Barely underway and the new year is already delivering some interesting things. On 19 January the Federal Court of Australia handed down its long-awaited decision in the Privacy Commissioner’s submission: Grubb vs Telstra – a case of some significance to privacy.
For those of you who may have missed it, here’s a quick précis:
This case was initiated by Fairfax tech journalist Ben Grubb who asked Telstra in June 2013 for all of the Personal Information (PI), including metadata they had on his customer file for his mobile phone service, including (but not only) cell tower logs, inbound call and text details, duration of data sessions and telephone calls and the URLs of websites visited. He was curious to discover what that metadata might show.
Personal information is defined, according to law firm Minter Ellison as “information or an opinion about an identified individual, or an individual who is reasonably identifiable.”
Telstra fulfilled the request however without the requested metadata, citing that it was unidentifiable ‘network data’ and their compliance with the Privacy Act (2003). Metadata, so you know, can be best defined as a set of data that describes and gives information about other data, like geolocation data for example.
At this point Mr Grubb asked the Office of the Australian Information Commissioner (OAIC i.e. the Privacy Commissioner) for a determination. The OAIC investigated and agreed with his position and instructed Telstra in May 2015, to surrender the information. However, Telstra appealed in December 2015 via the Administrative Appeals Tribunal (AAT), arguing that metadata was not personal information as it was unidentifiable and therefore not subject to the Privacy Act (2003) thus rendering the initial decision invalid.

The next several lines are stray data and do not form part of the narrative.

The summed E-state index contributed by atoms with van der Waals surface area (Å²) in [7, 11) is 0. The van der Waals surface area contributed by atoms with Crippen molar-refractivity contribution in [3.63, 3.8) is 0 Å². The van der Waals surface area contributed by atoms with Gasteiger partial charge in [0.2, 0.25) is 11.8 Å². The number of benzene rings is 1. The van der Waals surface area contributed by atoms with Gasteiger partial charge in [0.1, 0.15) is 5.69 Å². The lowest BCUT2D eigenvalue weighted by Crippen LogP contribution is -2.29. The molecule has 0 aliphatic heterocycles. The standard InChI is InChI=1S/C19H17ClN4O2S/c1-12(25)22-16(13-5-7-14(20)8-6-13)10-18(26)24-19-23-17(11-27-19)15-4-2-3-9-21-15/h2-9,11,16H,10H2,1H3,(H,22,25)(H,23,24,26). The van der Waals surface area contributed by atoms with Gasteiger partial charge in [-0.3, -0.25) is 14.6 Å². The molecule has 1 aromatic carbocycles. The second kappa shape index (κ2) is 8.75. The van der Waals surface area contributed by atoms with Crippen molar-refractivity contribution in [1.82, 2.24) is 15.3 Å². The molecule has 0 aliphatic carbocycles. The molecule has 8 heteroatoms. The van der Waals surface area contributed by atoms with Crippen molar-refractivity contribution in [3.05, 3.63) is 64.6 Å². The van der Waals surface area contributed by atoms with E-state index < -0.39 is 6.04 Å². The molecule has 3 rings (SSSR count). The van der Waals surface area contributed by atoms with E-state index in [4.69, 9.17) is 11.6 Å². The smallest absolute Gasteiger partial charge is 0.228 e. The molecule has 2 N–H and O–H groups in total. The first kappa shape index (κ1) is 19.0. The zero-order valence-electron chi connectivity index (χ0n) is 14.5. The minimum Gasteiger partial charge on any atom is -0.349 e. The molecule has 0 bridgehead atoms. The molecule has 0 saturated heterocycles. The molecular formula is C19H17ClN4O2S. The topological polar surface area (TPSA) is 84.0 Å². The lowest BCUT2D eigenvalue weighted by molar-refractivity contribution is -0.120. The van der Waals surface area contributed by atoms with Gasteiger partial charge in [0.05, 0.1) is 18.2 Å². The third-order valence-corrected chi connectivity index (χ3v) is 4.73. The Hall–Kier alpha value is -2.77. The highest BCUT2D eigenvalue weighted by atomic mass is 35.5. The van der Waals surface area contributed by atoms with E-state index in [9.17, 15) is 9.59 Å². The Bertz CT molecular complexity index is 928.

In it’s finding, the AAT, somewhat unexpectedly concluded that mobile network data was “about connections between mobile devices” and the manner in which that service is delivered rather than “about an individual” therefore proving Telstra’s position.
The Privacy Commissioner appealed to the Federal Court where its submission was denied on a point of law.
So what does it mean in an increasingly data-driven world?
• The AAT judgement has effectively narrowed the definition of PI to when an individual is the subject of the information.
• In effect, the definition of PI remains as it was in 2014: “information or an opinion about an identified individual, or an individual who is reasonably identifiable.” However, this is now more intertwined with an element of identifiability and it remains to be seen whether a small change in language will make any practical difference to the application of the law.
• If you consider your situation is not covered by this definition of PI, then tread warily. The Privacy Act has broad application and lawyers are tending to take a conventional approach.
• If you are covered by definition, then the full effects of the Privacy Act apply.
The Association for Data-driven Marketing and Advertising (ADMA) has factsheets on the Privacy Act covering Rights, Responsibilities and Spam, that can be downloaded from the Compliance Hub. If you find that you’re not sure, get in touch with DGA via email or call 02 9277 5413.